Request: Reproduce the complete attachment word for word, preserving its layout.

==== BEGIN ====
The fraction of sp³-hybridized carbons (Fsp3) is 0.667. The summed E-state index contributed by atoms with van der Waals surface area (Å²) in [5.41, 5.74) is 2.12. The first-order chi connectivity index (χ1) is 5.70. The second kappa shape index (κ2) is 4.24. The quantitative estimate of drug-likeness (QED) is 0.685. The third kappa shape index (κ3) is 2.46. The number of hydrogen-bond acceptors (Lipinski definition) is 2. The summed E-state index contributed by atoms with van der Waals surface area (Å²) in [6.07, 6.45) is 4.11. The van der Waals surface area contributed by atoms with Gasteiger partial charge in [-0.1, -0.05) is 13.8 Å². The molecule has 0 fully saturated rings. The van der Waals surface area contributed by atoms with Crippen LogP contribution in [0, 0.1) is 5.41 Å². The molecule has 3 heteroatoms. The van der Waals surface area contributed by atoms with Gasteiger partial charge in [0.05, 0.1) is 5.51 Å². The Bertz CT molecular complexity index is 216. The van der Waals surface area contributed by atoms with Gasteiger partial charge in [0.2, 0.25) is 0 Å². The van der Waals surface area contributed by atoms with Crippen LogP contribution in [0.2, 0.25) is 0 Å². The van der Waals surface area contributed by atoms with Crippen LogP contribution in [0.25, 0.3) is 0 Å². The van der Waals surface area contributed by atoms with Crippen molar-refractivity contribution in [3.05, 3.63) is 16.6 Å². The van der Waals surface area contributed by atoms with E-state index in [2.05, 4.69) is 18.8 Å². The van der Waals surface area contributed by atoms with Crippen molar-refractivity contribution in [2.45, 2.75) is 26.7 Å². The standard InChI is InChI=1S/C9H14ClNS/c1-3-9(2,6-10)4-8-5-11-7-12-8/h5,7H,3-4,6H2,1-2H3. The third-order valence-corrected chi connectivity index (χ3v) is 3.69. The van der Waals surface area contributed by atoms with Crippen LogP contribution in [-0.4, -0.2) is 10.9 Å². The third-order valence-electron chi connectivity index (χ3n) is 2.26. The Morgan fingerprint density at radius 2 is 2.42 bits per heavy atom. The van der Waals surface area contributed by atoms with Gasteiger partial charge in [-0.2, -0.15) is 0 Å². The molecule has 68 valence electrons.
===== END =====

The fraction of sp³-hybridized carbons (Fsp3) is 0.667. The summed E-state index contributed by atoms with van der Waals surface area (Å²) in [5.41, 5.74) is 2.12. The first-order chi connectivity index (χ1) is 5.70. The second kappa shape index (κ2) is 4.24. The quantitative estimate of drug-likeness (QED) is 0.685. The third kappa shape index (κ3) is 2.46. The number of hydrogen-bond acceptors (Lipinski definition) is 2. The summed E-state index contributed by atoms with van der Waals surface area (Å²) in [6.07, 6.45) is 4.11. The van der Waals surface area contributed by atoms with Gasteiger partial charge in [-0.1, -0.05) is 13.8 Å². The molecule has 0 fully saturated rings. The van der Waals surface area contributed by atoms with Crippen LogP contribution in [0, 0.1) is 5.41 Å². The molecule has 3 heteroatoms. The van der Waals surface area contributed by atoms with Gasteiger partial charge in [0.05, 0.1) is 5.51 Å². The Bertz CT molecular complexity index is 216. The van der Waals surface area contributed by atoms with Gasteiger partial charge in [0.2, 0.25) is 0 Å². The van der Waals surface area contributed by atoms with Crippen LogP contribution in [0.2, 0.25) is 0 Å². The van der Waals surface area contributed by atoms with Crippen LogP contribution in [0.25, 0.3) is 0 Å². The van der Waals surface area contributed by atoms with Crippen molar-refractivity contribution in [3.05, 3.63) is 16.6 Å². The van der Waals surface area contributed by atoms with E-state index in [2.05, 4.69) is 18.8 Å². The van der Waals surface area contributed by atoms with Crippen molar-refractivity contribution in [2.45, 2.75) is 26.7 Å². The standard InChI is InChI=1S/C9H14ClNS/c1-3-9(2,6-10)4-8-5-11-7-12-8/h5,7H,3-4,6H2,1-2H3. The third-order valence-corrected chi connectivity index (χ3v) is 3.69. The van der Waals surface area contributed by atoms with Crippen LogP contribution in [-0.4, -0.2) is 10.9 Å². The third-order valence-electron chi connectivity index (χ3n) is 2.26. The Morgan fingerprint density at radius 2 is 2.42 bits per heavy atom. The van der Waals surface area contributed by atoms with Gasteiger partial charge in [-0.2, -0.15) is 0 Å². The molecule has 68 valence electrons.